In the intricate dance of fiscal responsibility, the Kenya Revenue Authority (KRA) finds itself facing a challenging performance trajectory. Despite a commendable 15.8 percent growth in November revenues to Sh180.7 billion, the overall revenue collection of Sh1.03 trillion from July to last week falls short of the annual target. This struggle persists against the backdrop of a challenging economic landscape for both Kenyans and businesses.

Factors Affecting Revenue Collection

The period between July and November saw the taxman collecting Sh963.7 billion, representing 34.6 percent of the Sh2.787 trillion target for the 2023/24 financial year. Comparatively, in the same period last year, the collection stood at Sh856.6 billion, constituting 40 percent of the Sh2.145 trillion annual target. While revenue has shown a positive growth of 12.5 percent, the current collection lags behind the previous year’s performance.

Revenue drivers during this period were largely influenced by a 42.5 percent growth in taxes from petroleum products, attributed in part to the rise in Value Added Tax (VAT) on these products since July. Customs duty, particularly from petroleum, experienced a notable 17.6 percent growth to Sh72.1 billion in November, marking the second-highest monthly collection in KRA’s history.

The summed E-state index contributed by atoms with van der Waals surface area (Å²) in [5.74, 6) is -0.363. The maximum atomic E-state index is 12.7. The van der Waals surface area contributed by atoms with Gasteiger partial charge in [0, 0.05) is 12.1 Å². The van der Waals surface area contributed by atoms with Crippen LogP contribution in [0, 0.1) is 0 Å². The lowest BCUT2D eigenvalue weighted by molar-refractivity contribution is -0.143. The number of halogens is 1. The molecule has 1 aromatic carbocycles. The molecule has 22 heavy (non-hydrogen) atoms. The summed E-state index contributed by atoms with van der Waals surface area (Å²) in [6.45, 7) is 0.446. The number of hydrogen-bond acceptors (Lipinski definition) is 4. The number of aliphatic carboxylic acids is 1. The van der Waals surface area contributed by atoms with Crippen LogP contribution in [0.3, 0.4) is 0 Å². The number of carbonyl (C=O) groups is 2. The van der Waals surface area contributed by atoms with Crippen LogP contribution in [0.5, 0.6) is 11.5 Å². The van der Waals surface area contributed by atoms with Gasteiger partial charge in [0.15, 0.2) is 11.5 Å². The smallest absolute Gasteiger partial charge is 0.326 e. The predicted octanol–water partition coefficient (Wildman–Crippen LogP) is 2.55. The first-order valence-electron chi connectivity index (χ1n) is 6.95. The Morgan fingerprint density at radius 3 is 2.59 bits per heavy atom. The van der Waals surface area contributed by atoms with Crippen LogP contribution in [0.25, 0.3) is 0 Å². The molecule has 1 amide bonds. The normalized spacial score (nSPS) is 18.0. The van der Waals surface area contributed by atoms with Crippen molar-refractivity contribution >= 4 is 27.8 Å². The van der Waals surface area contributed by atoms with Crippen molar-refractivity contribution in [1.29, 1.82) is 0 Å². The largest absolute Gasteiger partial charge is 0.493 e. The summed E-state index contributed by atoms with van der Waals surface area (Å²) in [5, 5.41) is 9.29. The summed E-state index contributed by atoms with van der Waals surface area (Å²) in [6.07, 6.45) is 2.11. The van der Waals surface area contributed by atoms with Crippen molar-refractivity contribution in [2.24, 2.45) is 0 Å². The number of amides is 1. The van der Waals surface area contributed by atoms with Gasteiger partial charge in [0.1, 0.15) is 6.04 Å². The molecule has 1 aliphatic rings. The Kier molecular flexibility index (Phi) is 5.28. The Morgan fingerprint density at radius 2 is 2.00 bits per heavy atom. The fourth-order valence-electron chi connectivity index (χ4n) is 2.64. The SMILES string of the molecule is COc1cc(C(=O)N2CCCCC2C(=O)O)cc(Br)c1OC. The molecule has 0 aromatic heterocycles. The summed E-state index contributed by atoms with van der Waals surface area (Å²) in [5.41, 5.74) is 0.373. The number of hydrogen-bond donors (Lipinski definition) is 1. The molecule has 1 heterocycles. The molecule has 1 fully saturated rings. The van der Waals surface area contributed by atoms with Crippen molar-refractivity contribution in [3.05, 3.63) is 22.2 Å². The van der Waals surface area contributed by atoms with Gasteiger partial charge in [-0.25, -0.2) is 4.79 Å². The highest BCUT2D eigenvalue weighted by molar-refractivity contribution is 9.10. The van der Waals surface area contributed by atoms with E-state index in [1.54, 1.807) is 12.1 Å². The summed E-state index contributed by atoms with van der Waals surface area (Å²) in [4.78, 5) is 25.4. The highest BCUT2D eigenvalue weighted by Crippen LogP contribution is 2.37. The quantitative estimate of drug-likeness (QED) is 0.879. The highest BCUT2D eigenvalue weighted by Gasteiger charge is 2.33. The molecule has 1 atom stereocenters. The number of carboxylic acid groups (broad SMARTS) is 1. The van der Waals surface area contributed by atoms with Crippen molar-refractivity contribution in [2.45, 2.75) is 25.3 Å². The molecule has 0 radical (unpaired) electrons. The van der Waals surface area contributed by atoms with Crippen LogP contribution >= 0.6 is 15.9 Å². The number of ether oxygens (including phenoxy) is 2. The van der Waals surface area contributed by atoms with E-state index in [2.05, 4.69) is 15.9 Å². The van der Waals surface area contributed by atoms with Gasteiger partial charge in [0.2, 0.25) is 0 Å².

Domestic taxes also contributed positively, reaching Sh108.2 billion in November, reflecting a growth of 14.7 percent from the same month in 2022. However, the overall economic landscape presents challenges, with factors such as the depreciation of the shilling and escalating commodity prices adversely affecting import demand.

Challenges and Contributing Factors

KRA acknowledges that revenue collection continues to be hampered by the depreciation of the shilling and rising commodity prices, leading to a decrease in import demand. Import values, though growing in Kenyan Shilling terms, face a subdued 9 percent growth in dollar terms, with a cumulative decline of 9.2 percent.

The target of Sh2.787 trillion for the year ending June 2024 seems elusive, as collections persistently fall below the mark. The Authority points to high-interest rates, impacting bank profitability, and a general decline in purchasing power among consumers as key contributors to the economic challenges.